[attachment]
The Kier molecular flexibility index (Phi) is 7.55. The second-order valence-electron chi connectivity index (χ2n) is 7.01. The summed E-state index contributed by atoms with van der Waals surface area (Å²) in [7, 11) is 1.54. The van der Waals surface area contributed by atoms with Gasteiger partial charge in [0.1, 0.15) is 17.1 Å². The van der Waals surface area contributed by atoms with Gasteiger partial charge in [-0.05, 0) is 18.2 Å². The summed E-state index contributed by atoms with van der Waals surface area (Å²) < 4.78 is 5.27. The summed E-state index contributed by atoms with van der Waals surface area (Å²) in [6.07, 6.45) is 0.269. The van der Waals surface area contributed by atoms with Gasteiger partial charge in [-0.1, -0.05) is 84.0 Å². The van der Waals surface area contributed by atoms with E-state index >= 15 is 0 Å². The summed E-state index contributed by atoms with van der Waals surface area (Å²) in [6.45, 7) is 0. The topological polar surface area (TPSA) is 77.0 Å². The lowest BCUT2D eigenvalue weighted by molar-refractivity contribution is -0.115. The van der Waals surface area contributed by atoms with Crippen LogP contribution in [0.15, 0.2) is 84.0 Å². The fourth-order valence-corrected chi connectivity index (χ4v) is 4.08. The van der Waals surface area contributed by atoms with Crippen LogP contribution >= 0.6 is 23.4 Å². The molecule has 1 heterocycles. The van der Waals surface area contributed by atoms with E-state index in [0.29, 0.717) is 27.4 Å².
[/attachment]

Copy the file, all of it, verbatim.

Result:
The Kier molecular flexibility index (Phi) is 7.55. The second-order valence-electron chi connectivity index (χ2n) is 7.01. The summed E-state index contributed by atoms with van der Waals surface area (Å²) in [7, 11) is 1.54. The van der Waals surface area contributed by atoms with Gasteiger partial charge in [0.1, 0.15) is 17.1 Å². The van der Waals surface area contributed by atoms with Gasteiger partial charge in [-0.05, 0) is 18.2 Å². The summed E-state index contributed by atoms with van der Waals surface area (Å²) < 4.78 is 5.27. The summed E-state index contributed by atoms with van der Waals surface area (Å²) in [6.07, 6.45) is 0.269. The van der Waals surface area contributed by atoms with Gasteiger partial charge in [-0.1, -0.05) is 84.0 Å². The van der Waals surface area contributed by atoms with E-state index >= 15 is 0 Å². The summed E-state index contributed by atoms with van der Waals surface area (Å²) in [6.45, 7) is 0. The topological polar surface area (TPSA) is 77.0 Å². The lowest BCUT2D eigenvalue weighted by molar-refractivity contribution is -0.115. The van der Waals surface area contributed by atoms with Crippen LogP contribution in [0.15, 0.2) is 84.0 Å². The fourth-order valence-corrected chi connectivity index (χ4v) is 4.08. The van der Waals surface area contributed by atoms with Crippen LogP contribution >= 0.6 is 23.4 Å². The molecule has 1 heterocycles. The van der Waals surface area contributed by atoms with E-state index in [0.29, 0.717) is 27.4 Å².